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If Freudenthal’s Lincos marked the “symbolic turn” in the design of interstellar messages, which had previously been almost entirely based on icons and images, Ollongren might be said to be the progenitor of computational interstellar messages.
Lincos 2.0, which Ollongren describes at length in his 2013 book, Astrolinguistics, is based on the lambda calculus and the calculus of constructions with induction. These two systems of formal logic were at the heart of the computer revolution on Earth, and while they sound complicated, they stand to lend a great deal of clarity to extraterrestrial messages.
The lambda calculus, for example, is a logical system that is able to describe any number of relations between objects using only a handful of symbols. To describe complex relationships between objects involves the combination of simple generalised declarations, rather than an entire language in which each object is given a unique name. The calculus of constructions with induction, meanwhile, allows mathematical statements to be proven within the system itself.
This is an invaluable design feature of an interstellar message since an extraterrestrial will be able to determine whether they have arrived at the correct interpretation of a message on its own without having to send a message to Earth and wait for a response.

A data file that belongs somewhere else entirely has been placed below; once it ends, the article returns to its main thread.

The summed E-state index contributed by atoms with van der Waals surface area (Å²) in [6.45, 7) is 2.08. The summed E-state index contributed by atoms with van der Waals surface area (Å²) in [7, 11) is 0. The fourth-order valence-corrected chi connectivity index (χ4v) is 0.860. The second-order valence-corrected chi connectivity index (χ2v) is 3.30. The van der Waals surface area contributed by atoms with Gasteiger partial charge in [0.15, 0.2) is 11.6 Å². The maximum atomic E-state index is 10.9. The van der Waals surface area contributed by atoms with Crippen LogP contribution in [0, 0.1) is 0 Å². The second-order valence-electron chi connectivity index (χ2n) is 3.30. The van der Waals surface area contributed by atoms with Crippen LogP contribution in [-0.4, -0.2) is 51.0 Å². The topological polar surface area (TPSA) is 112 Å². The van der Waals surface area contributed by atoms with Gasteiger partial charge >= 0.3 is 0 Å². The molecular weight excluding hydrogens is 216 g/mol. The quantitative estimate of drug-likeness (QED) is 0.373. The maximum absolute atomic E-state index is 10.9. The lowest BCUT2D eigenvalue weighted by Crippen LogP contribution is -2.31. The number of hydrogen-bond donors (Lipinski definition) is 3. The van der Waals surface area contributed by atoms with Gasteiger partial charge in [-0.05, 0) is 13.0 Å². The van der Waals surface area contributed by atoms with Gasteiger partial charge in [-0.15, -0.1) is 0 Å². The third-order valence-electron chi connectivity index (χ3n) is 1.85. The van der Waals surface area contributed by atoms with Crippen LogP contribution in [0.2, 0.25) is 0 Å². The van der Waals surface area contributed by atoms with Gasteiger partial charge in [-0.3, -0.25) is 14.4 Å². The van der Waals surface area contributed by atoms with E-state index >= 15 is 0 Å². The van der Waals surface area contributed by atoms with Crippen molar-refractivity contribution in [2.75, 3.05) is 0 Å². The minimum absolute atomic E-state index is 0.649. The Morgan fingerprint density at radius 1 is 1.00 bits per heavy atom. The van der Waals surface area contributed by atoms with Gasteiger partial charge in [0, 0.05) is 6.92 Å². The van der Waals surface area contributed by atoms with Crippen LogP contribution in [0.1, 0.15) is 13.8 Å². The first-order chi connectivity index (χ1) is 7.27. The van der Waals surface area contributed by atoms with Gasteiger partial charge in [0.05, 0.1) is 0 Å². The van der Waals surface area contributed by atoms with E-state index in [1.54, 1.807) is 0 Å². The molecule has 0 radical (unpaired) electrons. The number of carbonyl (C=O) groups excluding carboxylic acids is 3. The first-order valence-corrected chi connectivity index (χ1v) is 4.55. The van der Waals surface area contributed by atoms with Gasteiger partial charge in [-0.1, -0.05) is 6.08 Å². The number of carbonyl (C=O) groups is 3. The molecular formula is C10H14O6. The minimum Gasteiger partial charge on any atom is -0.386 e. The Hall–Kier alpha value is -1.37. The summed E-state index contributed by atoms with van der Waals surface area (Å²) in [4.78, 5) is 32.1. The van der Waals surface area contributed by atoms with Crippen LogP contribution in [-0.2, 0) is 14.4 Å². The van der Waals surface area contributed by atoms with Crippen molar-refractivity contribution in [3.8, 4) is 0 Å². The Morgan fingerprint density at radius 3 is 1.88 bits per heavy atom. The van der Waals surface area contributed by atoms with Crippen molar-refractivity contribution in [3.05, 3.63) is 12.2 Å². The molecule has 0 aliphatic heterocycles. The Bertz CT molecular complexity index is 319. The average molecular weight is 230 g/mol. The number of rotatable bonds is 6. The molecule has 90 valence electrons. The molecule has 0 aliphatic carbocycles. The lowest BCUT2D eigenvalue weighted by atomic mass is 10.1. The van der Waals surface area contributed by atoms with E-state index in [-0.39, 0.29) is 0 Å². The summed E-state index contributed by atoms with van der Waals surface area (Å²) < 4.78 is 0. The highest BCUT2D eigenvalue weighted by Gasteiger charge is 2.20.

Ollongren’s second-generation Lincos is best characterised as a meta-language for interstellar communication. The idea would be to send a message that consists of, say, a book written in natural language and to use Ollongren’s Lincos as a way to describe the contents of the book using formal logic. This approach would be especially useful if the extraterrestrial recipient is more machine than flesh since the logical systems at the root of Lincos 2.0 are also at the root of many coding languages on Earth.
These are but a few of the extraterrestrial languages that have been developed in the half-century since Drake first scanned the cosmos for signs of intelligent life. Until we receive an extraterrestrial message on Earth, each system for interstellar communication must be designed based on educated guesswork. Perhaps ET will be more inclined to respond to the musical messages we’ve sent into space rather than the messages based on logic.
Until we achieve first contact, we can’t know for certain what might be lurking in the cosmos. But as Drake’s early prototype serves to remind us, the design of extraterrestrial languages remains a fruitful area of research—if only for what it can teach us about ourselves.
This was adapted from Extraterrestrial Languages by Daniel Oberhaus, which is out now (£20, MIT Press)